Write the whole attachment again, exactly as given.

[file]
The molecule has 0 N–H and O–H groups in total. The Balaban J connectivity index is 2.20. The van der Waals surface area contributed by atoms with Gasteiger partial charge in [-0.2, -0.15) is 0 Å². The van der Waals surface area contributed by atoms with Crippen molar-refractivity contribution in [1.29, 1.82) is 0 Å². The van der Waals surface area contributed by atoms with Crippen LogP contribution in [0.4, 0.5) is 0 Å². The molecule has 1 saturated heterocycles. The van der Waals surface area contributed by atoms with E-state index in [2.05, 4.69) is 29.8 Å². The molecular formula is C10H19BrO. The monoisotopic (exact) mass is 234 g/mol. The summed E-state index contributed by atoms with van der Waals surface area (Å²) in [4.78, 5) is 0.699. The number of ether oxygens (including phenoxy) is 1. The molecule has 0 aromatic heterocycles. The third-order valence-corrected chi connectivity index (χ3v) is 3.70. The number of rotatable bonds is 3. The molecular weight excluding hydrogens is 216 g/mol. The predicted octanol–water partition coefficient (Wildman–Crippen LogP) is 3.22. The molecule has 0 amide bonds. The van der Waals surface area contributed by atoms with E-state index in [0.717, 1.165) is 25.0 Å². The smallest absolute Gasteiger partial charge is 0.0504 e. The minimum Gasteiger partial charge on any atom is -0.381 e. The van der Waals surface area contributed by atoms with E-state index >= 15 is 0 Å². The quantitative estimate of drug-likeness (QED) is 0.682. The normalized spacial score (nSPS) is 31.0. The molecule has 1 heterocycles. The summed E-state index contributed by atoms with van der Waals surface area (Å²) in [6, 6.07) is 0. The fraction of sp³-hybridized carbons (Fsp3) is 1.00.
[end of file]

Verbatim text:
The molecule has 0 N–H and O–H groups in total. The Balaban J connectivity index is 2.20. The van der Waals surface area contributed by atoms with Gasteiger partial charge in [-0.2, -0.15) is 0 Å². The van der Waals surface area contributed by atoms with Crippen molar-refractivity contribution in [1.29, 1.82) is 0 Å². The van der Waals surface area contributed by atoms with Crippen LogP contribution in [0.4, 0.5) is 0 Å². The molecule has 1 saturated heterocycles. The van der Waals surface area contributed by atoms with E-state index in [2.05, 4.69) is 29.8 Å². The molecular formula is C10H19BrO. The monoisotopic (exact) mass is 234 g/mol. The summed E-state index contributed by atoms with van der Waals surface area (Å²) in [4.78, 5) is 0.699. The number of ether oxygens (including phenoxy) is 1. The molecule has 0 aromatic heterocycles. The third-order valence-corrected chi connectivity index (χ3v) is 3.70. The number of rotatable bonds is 3. The molecular weight excluding hydrogens is 216 g/mol. The predicted octanol–water partition coefficient (Wildman–Crippen LogP) is 3.22. The molecule has 0 amide bonds. The van der Waals surface area contributed by atoms with E-state index in [0.717, 1.165) is 25.0 Å². The smallest absolute Gasteiger partial charge is 0.0504 e. The minimum Gasteiger partial charge on any atom is -0.381 e. The van der Waals surface area contributed by atoms with E-state index >= 15 is 0 Å². The quantitative estimate of drug-likeness (QED) is 0.682. The normalized spacial score (nSPS) is 31.0. The molecule has 1 heterocycles. The summed E-state index contributed by atoms with van der Waals surface area (Å²) in [6, 6.07) is 0. The fraction of sp³-hybridized carbons (Fsp3) is 1.00.